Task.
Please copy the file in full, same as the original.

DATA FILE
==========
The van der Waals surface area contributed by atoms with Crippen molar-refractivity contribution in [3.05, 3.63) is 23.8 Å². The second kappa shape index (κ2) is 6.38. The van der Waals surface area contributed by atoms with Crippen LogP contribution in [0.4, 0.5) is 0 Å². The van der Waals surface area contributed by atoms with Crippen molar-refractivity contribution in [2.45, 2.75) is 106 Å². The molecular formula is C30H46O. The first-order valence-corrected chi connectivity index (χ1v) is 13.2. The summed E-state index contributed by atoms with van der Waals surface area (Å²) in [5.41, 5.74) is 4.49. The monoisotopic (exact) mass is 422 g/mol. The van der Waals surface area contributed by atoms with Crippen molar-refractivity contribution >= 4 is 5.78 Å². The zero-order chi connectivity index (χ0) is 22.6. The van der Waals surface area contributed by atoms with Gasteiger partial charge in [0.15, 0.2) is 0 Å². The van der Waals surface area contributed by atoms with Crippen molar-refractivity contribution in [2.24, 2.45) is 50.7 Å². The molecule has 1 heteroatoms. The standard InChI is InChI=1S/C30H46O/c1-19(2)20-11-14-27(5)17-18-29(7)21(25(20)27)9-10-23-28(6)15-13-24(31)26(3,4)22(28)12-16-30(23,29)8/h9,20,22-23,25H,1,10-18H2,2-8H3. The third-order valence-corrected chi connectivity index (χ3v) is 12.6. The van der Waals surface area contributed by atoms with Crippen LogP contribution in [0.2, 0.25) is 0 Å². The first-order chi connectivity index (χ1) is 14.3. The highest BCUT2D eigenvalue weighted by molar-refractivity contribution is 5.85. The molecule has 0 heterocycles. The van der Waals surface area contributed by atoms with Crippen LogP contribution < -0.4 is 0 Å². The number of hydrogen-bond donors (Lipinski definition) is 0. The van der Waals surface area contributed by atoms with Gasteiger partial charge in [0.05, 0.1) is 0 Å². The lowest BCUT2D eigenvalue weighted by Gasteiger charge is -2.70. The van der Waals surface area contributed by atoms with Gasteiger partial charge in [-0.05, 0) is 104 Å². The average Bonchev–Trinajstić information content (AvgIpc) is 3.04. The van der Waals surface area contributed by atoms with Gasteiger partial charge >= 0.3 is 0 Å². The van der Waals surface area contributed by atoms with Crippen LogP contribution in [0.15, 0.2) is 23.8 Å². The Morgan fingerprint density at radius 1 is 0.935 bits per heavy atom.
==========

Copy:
The van der Waals surface area contributed by atoms with Crippen molar-refractivity contribution in [3.05, 3.63) is 23.8 Å². The second kappa shape index (κ2) is 6.38. The van der Waals surface area contributed by atoms with Crippen LogP contribution in [0.4, 0.5) is 0 Å². The van der Waals surface area contributed by atoms with Crippen molar-refractivity contribution in [2.45, 2.75) is 106 Å². The molecular formula is C30H46O. The first-order valence-corrected chi connectivity index (χ1v) is 13.2. The summed E-state index contributed by atoms with van der Waals surface area (Å²) in [5.41, 5.74) is 4.49. The monoisotopic (exact) mass is 422 g/mol. The van der Waals surface area contributed by atoms with Crippen molar-refractivity contribution >= 4 is 5.78 Å². The zero-order chi connectivity index (χ0) is 22.6. The van der Waals surface area contributed by atoms with Gasteiger partial charge in [0.15, 0.2) is 0 Å². The van der Waals surface area contributed by atoms with Crippen molar-refractivity contribution in [2.24, 2.45) is 50.7 Å². The molecule has 1 heteroatoms. The standard InChI is InChI=1S/C30H46O/c1-19(2)20-11-14-27(5)17-18-29(7)21(25(20)27)9-10-23-28(6)15-13-24(31)26(3,4)22(28)12-16-30(23,29)8/h9,20,22-23,25H,1,10-18H2,2-8H3. The third-order valence-corrected chi connectivity index (χ3v) is 12.6. The van der Waals surface area contributed by atoms with Crippen LogP contribution in [0.2, 0.25) is 0 Å². The first-order chi connectivity index (χ1) is 14.3. The highest BCUT2D eigenvalue weighted by molar-refractivity contribution is 5.85. The molecule has 0 heterocycles. The van der Waals surface area contributed by atoms with Crippen LogP contribution < -0.4 is 0 Å². The number of hydrogen-bond donors (Lipinski definition) is 0. The van der Waals surface area contributed by atoms with Gasteiger partial charge in [0.05, 0.1) is 0 Å². The lowest BCUT2D eigenvalue weighted by Gasteiger charge is -2.70. The van der Waals surface area contributed by atoms with Gasteiger partial charge in [-0.05, 0) is 104 Å². The average Bonchev–Trinajstić information content (AvgIpc) is 3.04. The van der Waals surface area contributed by atoms with Gasteiger partial charge >= 0.3 is 0 Å². The van der Waals surface area contributed by atoms with Crippen LogP contribution in [0.15, 0.2) is 23.8 Å². The Morgan fingerprint density at radius 1 is 0.935 bits per heavy atom.